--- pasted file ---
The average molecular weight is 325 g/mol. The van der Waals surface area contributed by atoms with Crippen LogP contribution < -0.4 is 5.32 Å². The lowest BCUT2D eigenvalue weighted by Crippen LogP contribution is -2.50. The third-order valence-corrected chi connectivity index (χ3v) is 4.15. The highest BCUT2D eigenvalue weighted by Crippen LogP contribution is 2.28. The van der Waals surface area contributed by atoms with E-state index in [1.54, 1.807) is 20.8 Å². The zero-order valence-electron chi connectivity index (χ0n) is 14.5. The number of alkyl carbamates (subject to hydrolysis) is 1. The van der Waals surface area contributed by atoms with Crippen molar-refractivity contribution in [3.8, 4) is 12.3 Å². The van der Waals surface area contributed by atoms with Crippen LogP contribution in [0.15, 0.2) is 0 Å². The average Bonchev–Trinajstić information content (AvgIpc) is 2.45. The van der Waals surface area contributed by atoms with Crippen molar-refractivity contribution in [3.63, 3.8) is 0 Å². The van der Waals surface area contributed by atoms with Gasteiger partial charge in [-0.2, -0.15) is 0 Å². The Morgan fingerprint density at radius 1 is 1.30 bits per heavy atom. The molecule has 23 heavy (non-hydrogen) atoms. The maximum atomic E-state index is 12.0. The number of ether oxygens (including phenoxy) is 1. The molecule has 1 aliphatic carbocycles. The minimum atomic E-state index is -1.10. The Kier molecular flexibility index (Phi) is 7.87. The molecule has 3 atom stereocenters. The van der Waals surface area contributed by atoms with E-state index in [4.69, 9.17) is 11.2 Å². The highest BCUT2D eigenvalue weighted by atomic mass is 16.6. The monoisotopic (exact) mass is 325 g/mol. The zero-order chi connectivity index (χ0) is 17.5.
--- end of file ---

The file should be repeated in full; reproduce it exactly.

The average molecular weight is 325 g/mol. The van der Waals surface area contributed by atoms with Crippen LogP contribution < -0.4 is 5.32 Å². The lowest BCUT2D eigenvalue weighted by Crippen LogP contribution is -2.50. The third-order valence-corrected chi connectivity index (χ3v) is 4.15. The highest BCUT2D eigenvalue weighted by Crippen LogP contribution is 2.28. The van der Waals surface area contributed by atoms with E-state index in [1.54, 1.807) is 20.8 Å². The zero-order valence-electron chi connectivity index (χ0n) is 14.5. The number of alkyl carbamates (subject to hydrolysis) is 1. The van der Waals surface area contributed by atoms with Crippen molar-refractivity contribution in [3.8, 4) is 12.3 Å². The van der Waals surface area contributed by atoms with Crippen LogP contribution in [0.15, 0.2) is 0 Å². The average Bonchev–Trinajstić information content (AvgIpc) is 2.45. The van der Waals surface area contributed by atoms with Crippen molar-refractivity contribution in [3.63, 3.8) is 0 Å². The van der Waals surface area contributed by atoms with Gasteiger partial charge in [-0.2, -0.15) is 0 Å². The Morgan fingerprint density at radius 1 is 1.30 bits per heavy atom. The molecule has 23 heavy (non-hydrogen) atoms. The maximum atomic E-state index is 12.0. The number of ether oxygens (including phenoxy) is 1. The molecule has 1 aliphatic carbocycles. The minimum atomic E-state index is -1.10. The Kier molecular flexibility index (Phi) is 7.87. The molecule has 3 atom stereocenters. The van der Waals surface area contributed by atoms with E-state index in [4.69, 9.17) is 11.2 Å². The highest BCUT2D eigenvalue weighted by atomic mass is 16.6. The monoisotopic (exact) mass is 325 g/mol. The zero-order chi connectivity index (χ0) is 17.5.